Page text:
Notably, changes in the cost of another expensive oral therapy used for relapsed disease (idelalisib) do not substantially affect these results. When the cost of obinutuzumab is varied ± 20%, the ICER does not vary significantly (Figure 3A). Because there are numerous choices available for therapy for relapsed disease, we also explored how changes in efficacy and cost of therapies for relapsed disease affected the results in a 2-way sensitivity analysis (supplemental Figure 3A). Even when therapy costs and efficacy for relapsed disease were increased or decreased by 30%, ibrutinib costs more than $186 000 per QALY gained.

Utilities for health states, when varied across the 95% confidence intervals from Kosmas et al29 in 1-way sensitivity analyses, did not reduce the ICER for ibrutinib to below $170 000 per QALY gained.

For both younger Medicare patients (age 65 years) and older Medicare patients (age 75 years), ibrutinib costs more than $165 000 per QALY gained. We did not vary age outside this range because the published survival curves from the RESONATE-2 population were not likely to be representative of other ages.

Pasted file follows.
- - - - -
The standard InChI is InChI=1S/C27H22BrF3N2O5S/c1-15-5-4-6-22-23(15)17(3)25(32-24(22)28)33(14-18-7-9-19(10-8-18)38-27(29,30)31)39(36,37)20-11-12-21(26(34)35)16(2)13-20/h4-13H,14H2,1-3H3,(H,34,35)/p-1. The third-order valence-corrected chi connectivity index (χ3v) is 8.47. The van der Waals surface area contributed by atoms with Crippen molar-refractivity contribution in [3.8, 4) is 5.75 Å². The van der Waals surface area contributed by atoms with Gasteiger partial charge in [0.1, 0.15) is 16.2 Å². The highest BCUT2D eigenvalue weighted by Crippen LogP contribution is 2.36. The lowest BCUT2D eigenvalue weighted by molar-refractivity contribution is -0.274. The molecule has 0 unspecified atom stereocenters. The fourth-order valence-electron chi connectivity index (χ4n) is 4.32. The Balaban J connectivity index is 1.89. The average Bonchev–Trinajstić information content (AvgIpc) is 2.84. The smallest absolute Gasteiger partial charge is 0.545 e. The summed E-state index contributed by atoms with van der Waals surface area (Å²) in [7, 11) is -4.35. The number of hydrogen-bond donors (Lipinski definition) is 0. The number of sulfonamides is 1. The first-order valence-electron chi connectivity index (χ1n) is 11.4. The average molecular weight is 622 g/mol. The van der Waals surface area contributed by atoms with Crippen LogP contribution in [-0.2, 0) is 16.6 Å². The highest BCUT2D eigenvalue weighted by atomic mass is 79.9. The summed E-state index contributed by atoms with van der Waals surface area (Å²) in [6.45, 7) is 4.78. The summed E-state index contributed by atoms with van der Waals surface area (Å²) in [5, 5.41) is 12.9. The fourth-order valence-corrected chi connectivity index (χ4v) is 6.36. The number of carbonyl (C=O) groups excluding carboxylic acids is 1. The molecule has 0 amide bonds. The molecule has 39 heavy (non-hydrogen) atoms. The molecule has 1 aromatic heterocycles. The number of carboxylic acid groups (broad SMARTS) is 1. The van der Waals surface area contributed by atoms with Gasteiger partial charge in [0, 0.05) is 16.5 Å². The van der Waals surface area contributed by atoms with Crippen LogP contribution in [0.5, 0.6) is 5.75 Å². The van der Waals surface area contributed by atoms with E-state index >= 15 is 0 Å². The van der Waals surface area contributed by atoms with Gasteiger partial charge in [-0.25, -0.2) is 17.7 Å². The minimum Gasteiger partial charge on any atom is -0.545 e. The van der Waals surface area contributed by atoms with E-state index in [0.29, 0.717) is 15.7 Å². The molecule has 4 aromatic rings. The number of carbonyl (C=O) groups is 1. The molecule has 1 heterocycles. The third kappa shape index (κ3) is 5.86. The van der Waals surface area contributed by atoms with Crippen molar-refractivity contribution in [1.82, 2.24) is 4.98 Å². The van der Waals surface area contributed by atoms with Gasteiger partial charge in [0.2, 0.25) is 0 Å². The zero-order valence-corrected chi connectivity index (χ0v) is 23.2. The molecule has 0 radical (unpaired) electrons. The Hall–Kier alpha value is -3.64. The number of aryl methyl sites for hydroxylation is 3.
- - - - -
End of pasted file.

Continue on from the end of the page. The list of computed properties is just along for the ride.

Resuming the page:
One mechanism by which the cost of ibrutinib may fall is through introduction of a generic version to the market. We performed analyses to examine the cost-effectiveness of ibrutinib for patients who initiated therapy at different starting dates, and thus were exposed to different costs of ibrutinib therapy throughout the course of treatment. Many factors influence when generic drugs will come to market.32-34 We modeled 28 December 2026, the date of the earliest expiration of an ibrutinib use patent,35 as the time when a generic competitor would come to market and the cost of ibrutinib would drop from 64% of AWP to 27% of AWP. The base case treatment start date was December 2017. As the modeled start date approaches April 2023, the ICER drops to $150 000 per QALY gained (supplemental Figure 2). If the comparator is modeled with improved effectiveness such that comparator survival curves more closely resemble the obinutuzumab-plus-chlorambucil arm of Goede et al, the ICER for ibrutinib drops to $150 000 per QALY gained in April 2026. For the base case comparator, if patent expiration is not modeled for any drug, the ICER becomes $221 000 per QALY gained. The relative cost of generic drugs is not a major driver of the results of this analysis; this is explored in Figure 3A. approval by the US Food and Drug Administration of a competitor drug is another mechanism by which drug prices may fall, although competitive pressure has not proven to be a major factor in pricing in the oral anticancer drug market. A study by Bennette et al36 found that US Food and Drug Administration approval of a competitor drug led to a decrease of less than 2% in cost of oral anticancer drugs. Nevertheless, the results of this analysis are not sensitive to introduction of a competitor within the next 1 to 5 years (supplemental Figure 9).